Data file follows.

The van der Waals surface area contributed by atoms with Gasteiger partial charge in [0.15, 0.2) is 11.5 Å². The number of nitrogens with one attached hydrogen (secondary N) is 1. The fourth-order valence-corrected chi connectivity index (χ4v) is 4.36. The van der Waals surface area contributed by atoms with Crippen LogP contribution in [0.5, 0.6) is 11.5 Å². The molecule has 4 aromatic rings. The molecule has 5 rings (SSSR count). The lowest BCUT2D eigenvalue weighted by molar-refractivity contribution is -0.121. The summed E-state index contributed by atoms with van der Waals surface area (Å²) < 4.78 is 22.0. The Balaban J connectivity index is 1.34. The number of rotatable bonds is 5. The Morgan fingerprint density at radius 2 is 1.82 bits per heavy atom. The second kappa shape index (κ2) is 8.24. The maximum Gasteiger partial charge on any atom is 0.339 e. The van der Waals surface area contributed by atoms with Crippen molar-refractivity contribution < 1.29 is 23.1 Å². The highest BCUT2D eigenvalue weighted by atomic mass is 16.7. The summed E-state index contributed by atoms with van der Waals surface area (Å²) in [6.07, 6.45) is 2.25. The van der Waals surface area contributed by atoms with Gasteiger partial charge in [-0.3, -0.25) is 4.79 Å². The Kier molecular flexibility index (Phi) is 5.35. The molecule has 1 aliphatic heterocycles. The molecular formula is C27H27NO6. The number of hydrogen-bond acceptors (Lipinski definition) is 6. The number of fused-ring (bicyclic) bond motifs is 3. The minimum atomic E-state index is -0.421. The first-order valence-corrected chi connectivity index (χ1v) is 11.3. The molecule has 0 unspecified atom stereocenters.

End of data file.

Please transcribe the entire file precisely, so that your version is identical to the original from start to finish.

The van der Waals surface area contributed by atoms with Gasteiger partial charge in [0.15, 0.2) is 11.5 Å². The number of nitrogens with one attached hydrogen (secondary N) is 1. The fourth-order valence-corrected chi connectivity index (χ4v) is 4.36. The van der Waals surface area contributed by atoms with Crippen LogP contribution in [0.5, 0.6) is 11.5 Å². The molecule has 4 aromatic rings. The molecule has 5 rings (SSSR count). The lowest BCUT2D eigenvalue weighted by molar-refractivity contribution is -0.121. The summed E-state index contributed by atoms with van der Waals surface area (Å²) < 4.78 is 22.0. The Balaban J connectivity index is 1.34. The number of rotatable bonds is 5. The Morgan fingerprint density at radius 2 is 1.82 bits per heavy atom. The second kappa shape index (κ2) is 8.24. The maximum Gasteiger partial charge on any atom is 0.339 e. The van der Waals surface area contributed by atoms with Crippen molar-refractivity contribution < 1.29 is 23.1 Å². The highest BCUT2D eigenvalue weighted by atomic mass is 16.7. The summed E-state index contributed by atoms with van der Waals surface area (Å²) in [6.07, 6.45) is 2.25. The van der Waals surface area contributed by atoms with Gasteiger partial charge in [-0.3, -0.25) is 4.79 Å². The Kier molecular flexibility index (Phi) is 5.35. The molecule has 1 aliphatic heterocycles. The molecular formula is C27H27NO6. The number of hydrogen-bond acceptors (Lipinski definition) is 6. The number of fused-ring (bicyclic) bond motifs is 3. The minimum atomic E-state index is -0.421. The first-order valence-corrected chi connectivity index (χ1v) is 11.3. The molecule has 0 unspecified atom stereocenters.